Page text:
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  • Smoking increases the risk of Alzheimer’s disease by 40%.
  • Smoking is a major risk factor for several subtypes of Alzheimer’s because it contributes to vascular problems and increases inflammation and toxic load.
  • Research shows that stopping smoking can add years back to your life expectancy.

Along with all the other major risks of smoking, there is also strong evidence to suggest that smoking may contribute to your risk of developing Alzheimer’s disease. The consequences of smoking are widespread, harming nearly every organ in your body, including your brain.

Current smokers, compared with those who have never smoked, have shown a 40% increase in the risk of developing Alzheimer’s disease.

Some researchers estimate that it’s possible that up to 14% of dementia cases worldwide may be tied directly to smoking. In those with dementia, smoking has also been found to independently increase mortality risk. In a meta-analysis of about 235,000 dementia patients, smoking was one of the risk factors associated with a nearly 40% increase in the risk of death.

Smoking Starves Your Brain

Smoking increases the risk of vascular problems as it can cause strokes from either blood clots or small areas of bleeding in your brain – these are major risk factors that contribute to the vascular subtype of Alzheimer’s disease, and there’s a direct correlation between problems with the vascular system and the disease.

The vascular system, also known as the circulatory system, is made up of the vessels that carry blood and lymph through your body. The brain gets around 20% of the body’s oxygen supply from the blood. This means anything blocking the brain from getting its oxygen-rich blood supply is ultimately starving your brain cells of essential nutrients they need to resist damage.

Smoking Increases Inflammatory Alzheimer’s

Additionally, toxins found in cigarette smoke increase oxidative stress and inflammatory responses in our bodies, which has also been linked to the development of the toxic subtype of Alzheimer’s disease. Oxidative stress biomarkers have been found in higher numbers in smokers, indicating brain tissue damage. Oxidative stress occurs when there is an imbalance between toxic molecules in our cells and the antioxidants needed to remove them.

One large multiethnic cohort showed substantial risks of heavy smoking in midlife, as it was associated with a greater than 100% increase in the occurrence of dementia, Alzheimer’s disease, or vascular dementia more than 2 decades later. These results show that our brains are not immune to the long-term consequences of heavy smoking.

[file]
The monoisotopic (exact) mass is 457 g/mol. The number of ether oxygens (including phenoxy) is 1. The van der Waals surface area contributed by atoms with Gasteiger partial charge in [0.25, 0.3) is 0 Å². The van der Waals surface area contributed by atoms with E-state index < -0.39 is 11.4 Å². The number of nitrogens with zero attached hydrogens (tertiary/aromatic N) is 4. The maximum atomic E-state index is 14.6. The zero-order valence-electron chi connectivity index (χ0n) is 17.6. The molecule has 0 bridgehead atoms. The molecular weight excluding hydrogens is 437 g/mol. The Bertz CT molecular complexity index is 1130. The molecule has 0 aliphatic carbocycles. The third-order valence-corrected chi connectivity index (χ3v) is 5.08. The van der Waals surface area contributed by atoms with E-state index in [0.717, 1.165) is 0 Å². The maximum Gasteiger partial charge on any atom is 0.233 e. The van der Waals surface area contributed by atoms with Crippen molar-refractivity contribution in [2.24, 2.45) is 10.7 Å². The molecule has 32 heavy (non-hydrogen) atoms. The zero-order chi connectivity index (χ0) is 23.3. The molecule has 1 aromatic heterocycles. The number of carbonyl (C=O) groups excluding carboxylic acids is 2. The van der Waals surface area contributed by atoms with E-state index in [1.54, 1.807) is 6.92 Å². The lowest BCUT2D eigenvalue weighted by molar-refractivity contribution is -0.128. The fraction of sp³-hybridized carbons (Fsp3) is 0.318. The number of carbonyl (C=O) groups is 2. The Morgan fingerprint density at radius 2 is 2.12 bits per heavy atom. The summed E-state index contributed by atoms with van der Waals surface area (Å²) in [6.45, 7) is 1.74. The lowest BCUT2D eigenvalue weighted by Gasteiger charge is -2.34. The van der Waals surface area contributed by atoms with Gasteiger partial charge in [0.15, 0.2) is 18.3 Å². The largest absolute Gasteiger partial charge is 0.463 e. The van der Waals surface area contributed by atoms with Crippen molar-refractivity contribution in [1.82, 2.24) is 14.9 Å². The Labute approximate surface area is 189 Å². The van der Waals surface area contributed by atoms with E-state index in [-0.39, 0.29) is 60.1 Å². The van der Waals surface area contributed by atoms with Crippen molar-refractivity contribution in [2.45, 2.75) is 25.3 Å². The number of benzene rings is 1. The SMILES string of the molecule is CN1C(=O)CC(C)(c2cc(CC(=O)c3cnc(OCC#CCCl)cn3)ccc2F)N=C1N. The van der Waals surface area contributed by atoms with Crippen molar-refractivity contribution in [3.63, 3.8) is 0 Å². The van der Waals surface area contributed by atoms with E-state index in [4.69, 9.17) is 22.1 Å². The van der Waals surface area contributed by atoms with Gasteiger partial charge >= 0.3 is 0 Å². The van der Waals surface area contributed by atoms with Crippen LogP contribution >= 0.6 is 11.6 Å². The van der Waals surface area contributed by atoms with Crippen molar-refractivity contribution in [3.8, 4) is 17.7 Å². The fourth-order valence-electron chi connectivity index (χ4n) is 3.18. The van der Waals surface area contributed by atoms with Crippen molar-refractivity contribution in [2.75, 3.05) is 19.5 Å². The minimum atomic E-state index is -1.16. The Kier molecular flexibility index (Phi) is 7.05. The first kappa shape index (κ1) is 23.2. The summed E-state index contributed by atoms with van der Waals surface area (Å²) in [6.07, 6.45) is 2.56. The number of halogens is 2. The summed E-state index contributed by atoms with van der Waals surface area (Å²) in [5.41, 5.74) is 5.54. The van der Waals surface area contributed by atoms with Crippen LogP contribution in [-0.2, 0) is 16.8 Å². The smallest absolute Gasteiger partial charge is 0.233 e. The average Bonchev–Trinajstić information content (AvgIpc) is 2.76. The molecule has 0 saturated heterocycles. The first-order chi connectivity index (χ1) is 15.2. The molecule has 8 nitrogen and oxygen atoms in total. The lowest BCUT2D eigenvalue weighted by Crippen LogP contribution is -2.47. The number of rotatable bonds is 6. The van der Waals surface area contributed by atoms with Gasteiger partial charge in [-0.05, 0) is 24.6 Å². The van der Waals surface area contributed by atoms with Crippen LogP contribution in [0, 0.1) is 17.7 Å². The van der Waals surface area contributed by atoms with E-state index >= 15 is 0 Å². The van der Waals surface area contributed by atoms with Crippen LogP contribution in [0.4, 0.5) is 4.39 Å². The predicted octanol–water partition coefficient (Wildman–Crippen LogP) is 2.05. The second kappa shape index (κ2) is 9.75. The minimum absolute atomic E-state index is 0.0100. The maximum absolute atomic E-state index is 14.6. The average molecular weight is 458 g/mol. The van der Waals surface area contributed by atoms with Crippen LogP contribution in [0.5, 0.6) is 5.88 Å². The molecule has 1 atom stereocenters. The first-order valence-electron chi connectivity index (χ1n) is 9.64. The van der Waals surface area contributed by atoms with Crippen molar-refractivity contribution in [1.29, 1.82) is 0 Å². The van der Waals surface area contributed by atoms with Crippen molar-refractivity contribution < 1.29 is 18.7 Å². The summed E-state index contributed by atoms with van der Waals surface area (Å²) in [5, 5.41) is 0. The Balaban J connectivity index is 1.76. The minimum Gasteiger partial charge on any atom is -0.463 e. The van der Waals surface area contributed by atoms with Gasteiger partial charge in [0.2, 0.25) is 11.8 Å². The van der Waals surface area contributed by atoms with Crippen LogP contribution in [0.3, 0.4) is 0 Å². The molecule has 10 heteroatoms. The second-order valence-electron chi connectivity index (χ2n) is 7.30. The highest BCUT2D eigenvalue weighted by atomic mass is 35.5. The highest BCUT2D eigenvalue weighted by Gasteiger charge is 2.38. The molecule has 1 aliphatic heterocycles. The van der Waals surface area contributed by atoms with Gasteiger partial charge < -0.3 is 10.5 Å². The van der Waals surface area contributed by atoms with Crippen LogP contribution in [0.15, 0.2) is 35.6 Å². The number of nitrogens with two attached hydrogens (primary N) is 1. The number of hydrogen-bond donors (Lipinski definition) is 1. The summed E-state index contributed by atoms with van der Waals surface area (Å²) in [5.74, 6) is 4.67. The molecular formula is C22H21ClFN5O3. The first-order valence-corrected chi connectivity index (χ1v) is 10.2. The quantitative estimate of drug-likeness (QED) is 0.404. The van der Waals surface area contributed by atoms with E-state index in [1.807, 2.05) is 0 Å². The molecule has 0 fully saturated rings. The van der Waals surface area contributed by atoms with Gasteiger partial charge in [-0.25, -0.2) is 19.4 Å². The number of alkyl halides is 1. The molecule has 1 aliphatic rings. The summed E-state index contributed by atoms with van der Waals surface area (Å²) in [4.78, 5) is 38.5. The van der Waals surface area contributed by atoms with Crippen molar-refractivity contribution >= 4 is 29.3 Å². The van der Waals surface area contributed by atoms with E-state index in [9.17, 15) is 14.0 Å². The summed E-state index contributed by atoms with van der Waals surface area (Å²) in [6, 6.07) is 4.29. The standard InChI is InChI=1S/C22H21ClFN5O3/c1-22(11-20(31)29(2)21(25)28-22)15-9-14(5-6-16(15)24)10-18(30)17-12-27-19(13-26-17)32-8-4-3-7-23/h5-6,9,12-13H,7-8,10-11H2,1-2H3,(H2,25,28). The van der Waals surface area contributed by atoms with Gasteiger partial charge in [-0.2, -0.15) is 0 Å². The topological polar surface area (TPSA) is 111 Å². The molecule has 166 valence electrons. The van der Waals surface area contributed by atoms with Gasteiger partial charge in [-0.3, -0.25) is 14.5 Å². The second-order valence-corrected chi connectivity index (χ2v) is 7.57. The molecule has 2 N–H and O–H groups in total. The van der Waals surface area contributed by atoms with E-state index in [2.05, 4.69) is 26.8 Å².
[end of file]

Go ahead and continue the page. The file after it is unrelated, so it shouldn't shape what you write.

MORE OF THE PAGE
Stop Smoking Now to Decrease Your Risk of Alzheimer’s

On a positive note, it has been shown that when we stop smoking our risk can be reduced in a relatively short amount of time – so it’s never too late to cultivate a healthier lifestyle. A 2020 study of over 10,000 people, between the ages of 52-75 explored the relationship between smoking cessation and dementia. This study found that those who had abstained from smoking for at least nine years carried the same risk of dementia as those who have never smoked!

A 50 year-long study of British doctors who stopped smoking at age 60, 50, 40, or 30 respectively, found they gained 3, 6, 9, or 10 years of life expectancy. Stopping smoking and keeping other risk factors within your control in check, especially in middle age, can greatly reduce your risk of Alzheimer’s disease. It’s never too late to adopt healthier lifestyle changes (like not smoking), but research has found that the earlier you do it, the greater your benefits!

Beat The Urge To Smoke

  • Take a walk to the drinking fountain or grab a glass of water.
  • Eat shelled nuts or seeds like pistachios or sunflower seeds.
  • Change the temperature by snacking on some frozen fruit (berries or grapes are some favorites).
  • Whistle your favorite tune (not recommended if you’re in a cubicle!).
  • Take a 60-second work-out break. Lunges, squats, or even jumping jacks will get your heart racing while erasing your craving (see what we did there?).
  • Pull up an energizing playlist and sing out loud (also not recommended in the office!)
  • Give yourself a deep-tissue hand massage with your favorite carrier oil (we like olive oil) and a drop of peppermint or wild orange essential oil. Creating a sensory experience is a great way to shift your mindset.
  • Brush and floss your teeth, or gargle some (non-toxic) mouthwash.

    Pistachio nuts with shells

Teresa Phillips writes about health and lifestyle. With a background in investments and financial planning, she brings an important perspective to working towards a vibrant retirement. Her personal battle with autoimmunity fueled a major lifestyle change that informs her health research and writing. She loves mountain adventures with her family and her 8-year old daughter just reached her goal to hike 100 miles in 3 months.
Statements made on this website have not been evaluated by the U.S. Food and Drug Administration. Information provided by this website or this company is not a substitute for direct, individual medical treatment or advice. It is the responsibility of you and your healthcare providers to make all decisions regarding your health. Please consult with your healthcare providers regarding the diagnosis and treatment of any disease or condition.